Saturday, March 27, 2021

Aion - The Original Satan


He Who Holds the Keys


Having carved variations of this leontocephaline figure, I thought it was time to explore this ancient deity further. Appearing as he does with a lion's head on a human body, girdled by a serpent, this imposing figure is found in ancient Mithraic temples throughout the Graeco-Roman world. His imagery is loaded with symbolism, but before we delve in we need figure out just who he is. 

This deity was known by many names: Aion, Sæculum, Kronos, but these were really just conventions, for he was truly nameless. For the purpose of this post, let's stick with Aion. 

Like the Zoroastrian, Zurvan, Aion isn't just a god of time, he is time; unyielding and absolute. He is the heavenly gatekeeper around whom fiery diadems glow. He stands at the outermost region of the cosmos, that of the aether, seen by ancients as a realm of fire. In fact, some of his statues were constructed so that flames could blast from the mouth. His fearsome jaws tear apart his progeny at the termination of each cosmic cycle. In ways his aspect is formidable, frightening, yet the lion’s head suggests courage and determination. 

As we can see, Aion is often depicted holding a set of keys. Those initiated in his ways  would have known him as a keeper of two gates -  two ways to escape the endless cycle of life, death and rebirth. His silver key would open the Gate of Cancer, beyond which was the path to the ancestors and reincarnation. While the golden key would unlock the Capricorn Gate, revealing the way to escape the cyclic grip of necessity, through gnosis-like transcendence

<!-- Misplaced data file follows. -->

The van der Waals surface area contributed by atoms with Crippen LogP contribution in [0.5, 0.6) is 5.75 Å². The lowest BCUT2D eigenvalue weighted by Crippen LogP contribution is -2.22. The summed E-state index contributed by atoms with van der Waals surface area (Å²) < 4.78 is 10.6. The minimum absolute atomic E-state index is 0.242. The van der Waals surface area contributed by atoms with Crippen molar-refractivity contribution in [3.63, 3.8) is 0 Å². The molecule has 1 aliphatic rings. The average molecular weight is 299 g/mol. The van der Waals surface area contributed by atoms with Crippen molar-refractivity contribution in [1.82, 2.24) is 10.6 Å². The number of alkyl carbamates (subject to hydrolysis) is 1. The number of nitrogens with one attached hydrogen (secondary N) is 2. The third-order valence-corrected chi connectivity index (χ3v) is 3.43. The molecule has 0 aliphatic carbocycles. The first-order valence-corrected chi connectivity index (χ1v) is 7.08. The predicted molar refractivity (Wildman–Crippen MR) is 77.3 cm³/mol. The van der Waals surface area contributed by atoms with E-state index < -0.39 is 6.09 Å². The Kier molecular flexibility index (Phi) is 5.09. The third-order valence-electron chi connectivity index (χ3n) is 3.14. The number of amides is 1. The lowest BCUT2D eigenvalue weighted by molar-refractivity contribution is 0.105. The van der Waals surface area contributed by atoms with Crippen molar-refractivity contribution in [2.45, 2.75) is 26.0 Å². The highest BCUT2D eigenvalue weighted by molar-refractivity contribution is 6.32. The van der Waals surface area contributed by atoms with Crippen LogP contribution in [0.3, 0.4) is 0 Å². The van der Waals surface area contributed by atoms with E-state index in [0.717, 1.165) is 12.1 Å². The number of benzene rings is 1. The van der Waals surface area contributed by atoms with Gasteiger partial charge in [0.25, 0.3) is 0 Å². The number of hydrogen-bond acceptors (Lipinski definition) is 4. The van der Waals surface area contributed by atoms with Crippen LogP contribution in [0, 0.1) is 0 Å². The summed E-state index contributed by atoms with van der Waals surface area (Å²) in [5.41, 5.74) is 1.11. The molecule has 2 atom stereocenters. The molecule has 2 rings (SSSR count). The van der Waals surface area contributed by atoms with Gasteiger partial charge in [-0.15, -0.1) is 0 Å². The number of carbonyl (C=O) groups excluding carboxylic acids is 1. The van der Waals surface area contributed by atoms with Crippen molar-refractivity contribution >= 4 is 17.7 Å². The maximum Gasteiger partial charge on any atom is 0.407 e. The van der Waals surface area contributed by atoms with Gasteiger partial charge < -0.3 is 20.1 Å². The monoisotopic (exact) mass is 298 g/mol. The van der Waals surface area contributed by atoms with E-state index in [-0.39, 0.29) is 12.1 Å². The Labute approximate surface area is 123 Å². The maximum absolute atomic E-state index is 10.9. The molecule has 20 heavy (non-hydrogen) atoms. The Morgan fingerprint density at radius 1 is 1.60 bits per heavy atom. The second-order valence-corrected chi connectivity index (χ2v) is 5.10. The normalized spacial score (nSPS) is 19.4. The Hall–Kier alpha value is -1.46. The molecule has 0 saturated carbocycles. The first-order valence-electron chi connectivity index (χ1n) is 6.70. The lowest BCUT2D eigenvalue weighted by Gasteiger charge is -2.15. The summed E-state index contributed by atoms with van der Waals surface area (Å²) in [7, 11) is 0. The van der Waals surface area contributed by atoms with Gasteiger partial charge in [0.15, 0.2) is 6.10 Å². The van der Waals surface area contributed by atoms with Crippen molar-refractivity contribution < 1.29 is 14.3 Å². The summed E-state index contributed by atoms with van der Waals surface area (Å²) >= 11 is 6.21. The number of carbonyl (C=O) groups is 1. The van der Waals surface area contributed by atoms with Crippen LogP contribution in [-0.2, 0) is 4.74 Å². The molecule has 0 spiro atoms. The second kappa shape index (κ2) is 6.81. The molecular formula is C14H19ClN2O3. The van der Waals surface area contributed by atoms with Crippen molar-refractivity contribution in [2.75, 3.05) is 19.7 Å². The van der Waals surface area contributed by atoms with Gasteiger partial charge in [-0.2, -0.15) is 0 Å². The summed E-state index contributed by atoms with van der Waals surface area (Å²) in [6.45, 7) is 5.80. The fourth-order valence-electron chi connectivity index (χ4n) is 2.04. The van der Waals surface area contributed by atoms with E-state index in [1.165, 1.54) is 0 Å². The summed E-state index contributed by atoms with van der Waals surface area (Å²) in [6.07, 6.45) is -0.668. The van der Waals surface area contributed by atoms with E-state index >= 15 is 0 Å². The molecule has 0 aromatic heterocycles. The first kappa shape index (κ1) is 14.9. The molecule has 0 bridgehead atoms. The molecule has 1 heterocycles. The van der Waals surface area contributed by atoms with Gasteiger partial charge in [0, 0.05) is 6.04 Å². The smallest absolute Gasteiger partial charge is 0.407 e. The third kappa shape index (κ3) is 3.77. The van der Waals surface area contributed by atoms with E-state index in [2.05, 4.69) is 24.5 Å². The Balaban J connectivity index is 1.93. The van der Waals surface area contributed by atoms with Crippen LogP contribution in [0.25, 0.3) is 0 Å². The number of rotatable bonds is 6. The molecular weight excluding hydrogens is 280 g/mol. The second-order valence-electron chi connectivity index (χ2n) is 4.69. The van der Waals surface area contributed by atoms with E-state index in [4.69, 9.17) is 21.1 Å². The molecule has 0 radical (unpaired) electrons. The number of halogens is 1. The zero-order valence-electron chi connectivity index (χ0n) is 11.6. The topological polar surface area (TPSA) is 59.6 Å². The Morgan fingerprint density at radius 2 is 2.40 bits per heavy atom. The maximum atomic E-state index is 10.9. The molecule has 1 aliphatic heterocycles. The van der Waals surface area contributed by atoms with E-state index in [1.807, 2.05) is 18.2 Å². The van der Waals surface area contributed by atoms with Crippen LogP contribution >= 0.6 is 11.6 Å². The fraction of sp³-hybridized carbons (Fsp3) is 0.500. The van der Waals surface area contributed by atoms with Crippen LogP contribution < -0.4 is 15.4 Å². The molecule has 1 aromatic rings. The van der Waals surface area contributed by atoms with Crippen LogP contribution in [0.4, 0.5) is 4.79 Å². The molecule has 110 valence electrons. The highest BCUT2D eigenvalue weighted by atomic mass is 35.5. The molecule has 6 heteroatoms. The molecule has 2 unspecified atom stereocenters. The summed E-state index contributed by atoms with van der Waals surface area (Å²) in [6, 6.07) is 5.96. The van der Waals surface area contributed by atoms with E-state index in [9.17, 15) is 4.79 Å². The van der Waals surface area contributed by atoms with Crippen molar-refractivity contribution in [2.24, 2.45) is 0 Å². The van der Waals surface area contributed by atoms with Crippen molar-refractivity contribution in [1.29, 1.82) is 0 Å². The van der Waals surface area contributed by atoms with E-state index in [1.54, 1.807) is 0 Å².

From Ostia Antica

Aion’s wings represent four-fold time, while the serpent that coils about him, like an ouroboros, is cyclical motion; that of the sun, the planets and of time. While his body is adorned with zodiacal symbols, reinforcing his dominion over time and the process of the ages. He is sometimes attended by chthonic beasts, such as Cerberus, or flailing knots of snakes, all connected with the underworld. Sometimes he is portrayed with an eye on his chest, this 'eye of the soul' was also a symbol of divine intellect. The eye of Aion was used in magic too, inscribed on talismans and objects to bring power. 

In the city of Alexandria, Aion was worshipped under a number of guises, usually in conjunction with other deities: Pschai-Aion, Sarapis-Aion, Aion-Kronos amongst them. This coupling of deities reflects the idea that gods were not seen only as supernatural personages, but as metaphysical concepts. 

Early Christianity, seeking to escape the rigours of endless time via the teachings of Jesus - Aion, the figurehead of boundless time, became ‘Satan’. Indeed many of the trappings of Satan are evident in his imagery: his association with a realm of fire, the serpent and underworld affiliations. 

I haven’t yet managed to lay my hands on a copy of Carl Jung’s work, Aion, which delves into Christianity’s beginnings and associated symbolism, as well as exploring various archetypes. The title perks my interest. But in the meantime, I’ll keep carving him from time-to-time, drawn by the powerful imagery from over two-thousand years ago.